Such stories abound in this book. And, though it was written over a decade ago, everything is as true today as it was then. The only problem with the book is that simply reading descriptions of the gastronomical delights of the region were so well done that this reviewer gained six pounds while reading! A delightful easily read book.
Help other customers find the most helpful reviews 
Was this review helpful to you? Yes No


5.0 out of 5 stars AYear In Provence.....a Lifetime of Pleasure, Oct. 28 2001
By 
douglas barton "emotions in motion" (Arlington, Va.) - See all my reviews
(REAL NAME)   
This review is from: A Year in Provence (Paperback)
What is there left to say about this fine,uproriously funny novel. I happened upon it when it first came out at my local library, thought it looked mildly amusing and took it home,expecting to be fairly entertained...but little more!
Since that fateful day I now have my own copy (hardbound, of course), have read this book, at last count, on five seperate occassions and have given away numerous copies to friends as gifts. Obviously, I am simply a HUGE fan of Mr. Mayle's novel. But it's difficult not to be!
Whether the book is accurate or not,and there's been some discussion of that, I 've found his "innocent's abroad" story funny and touching in many ways. It's a common dream that many of us have which is to run away to your own private paradise and simply live your life as you would wish. Only of course things are never that simple...especially with the Mayle's challenge of working with French beauracracy,builder's and the odd assortment of neighbor's and on-lookers. To say nothing of the occassional uninvited house guests!
There's simply something here for everyone! And of course, an odd moral to their touching story, which I won't explain here...I'll let you discover on your own. So pick up a favorite bottle of wine, some Edith Piaf and sit down with this wonderful novel. Once you're hooked you'll be able to enjoy the sequel as well..."Toujour's Provence"! Bonjoir!!
Help other customers find the most helpful reviews 
Was this review helpful to you? Yes No


5.0 out of 5 stars A Book About Nothing, July 24 2001
By 
C. Ryan (Winthrop, WA United States) - See all my reviews
(REAL NAME)   
This review is from: A Year in Provence (Paperback)
In somewhat the same manner that the former NBC television sitcom, The Jerry Seinfeld Show, was a "show about nothing", A Year In Provence is a "book about nothing".
In the late 1980s, Peter Mayle and his wife move from a gray January in London to a sunny new life in rural Provence in the south of France. The book tracks the first year of their residence, month-by-month. In a typical month there's a wind storm, a delivery truck collapses into the septic tank, they purchase rugs from itinerants who arrive in a Mercedes, the neighboring farmer converts a melon patch to a vineyard and they spend lots of time shopping for food and eat a fantastic meal prepared by an 80 year old chef in a local restaurant. The only recurring story line concerns the masons, plumbers, electricians and other tradesmen who come and go throughout the year on a seemingly interminable remodeling of Mayle's 200 year old stone farm house. It may be a book about nothing, but it works.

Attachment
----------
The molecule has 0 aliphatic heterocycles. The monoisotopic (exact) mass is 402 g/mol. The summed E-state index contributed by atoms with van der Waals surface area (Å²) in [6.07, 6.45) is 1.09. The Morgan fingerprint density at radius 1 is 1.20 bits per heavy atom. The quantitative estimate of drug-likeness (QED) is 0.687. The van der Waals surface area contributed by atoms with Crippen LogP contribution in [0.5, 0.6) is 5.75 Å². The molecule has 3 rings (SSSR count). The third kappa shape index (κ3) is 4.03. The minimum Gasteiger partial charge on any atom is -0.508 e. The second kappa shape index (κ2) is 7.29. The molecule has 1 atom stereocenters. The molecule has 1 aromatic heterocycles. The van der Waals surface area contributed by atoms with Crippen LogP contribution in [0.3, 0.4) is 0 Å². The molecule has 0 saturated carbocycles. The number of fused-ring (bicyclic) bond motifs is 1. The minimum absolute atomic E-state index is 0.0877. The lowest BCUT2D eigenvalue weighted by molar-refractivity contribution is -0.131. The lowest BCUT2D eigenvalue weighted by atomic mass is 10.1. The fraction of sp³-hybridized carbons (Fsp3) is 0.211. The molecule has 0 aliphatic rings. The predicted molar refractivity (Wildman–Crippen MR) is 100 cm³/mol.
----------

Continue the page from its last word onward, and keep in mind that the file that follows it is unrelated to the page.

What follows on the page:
The reason it works is that any reader can identify with the author. Mayles demonstrates no particular skill in cooking, French, sports, home repair or any other activity. He never says anything very specific about the politics, art or human and natural history of Provence. Rather, he and his wife just enjoy their lives by reveling in the changing seasonal weather and light patterns, getting to know their neighbors and how they make a living, walking the dogs and looking forward to the day all the workmen's tools and building materials will disappear. In short, they're doing what any of us could do if we lived in an interesting place and took time to enjoy just being there instead of feeling we had to justify our existence by "keeping busy". By the end of the book, reflecting on how long it might take to get some help in completing a new project at his house, Mayle decides it's not important to finish it in any particular length of time: "We were beginning to think in seasons instead of days or weeks."
Read this book, and then go live the life you have imagined.
(My only complaint about this thoroughly delightful book is the frequent inclusion, without translation, of snatches of conversation in French.)
Help other customers find the most helpful reviews 
Was this review helpful to you? Yes No


‹ Previous | 1 212 | Next ›
Most Helpful First | Newest First

This product

A Year in Provence
A Year in Provence by Peter Mayle (Paperback - June 4 1991)
CDN$ 16.95 CDN$ 12.24
In Stock
Add to cart Add to wishlist
Only search this product's reviews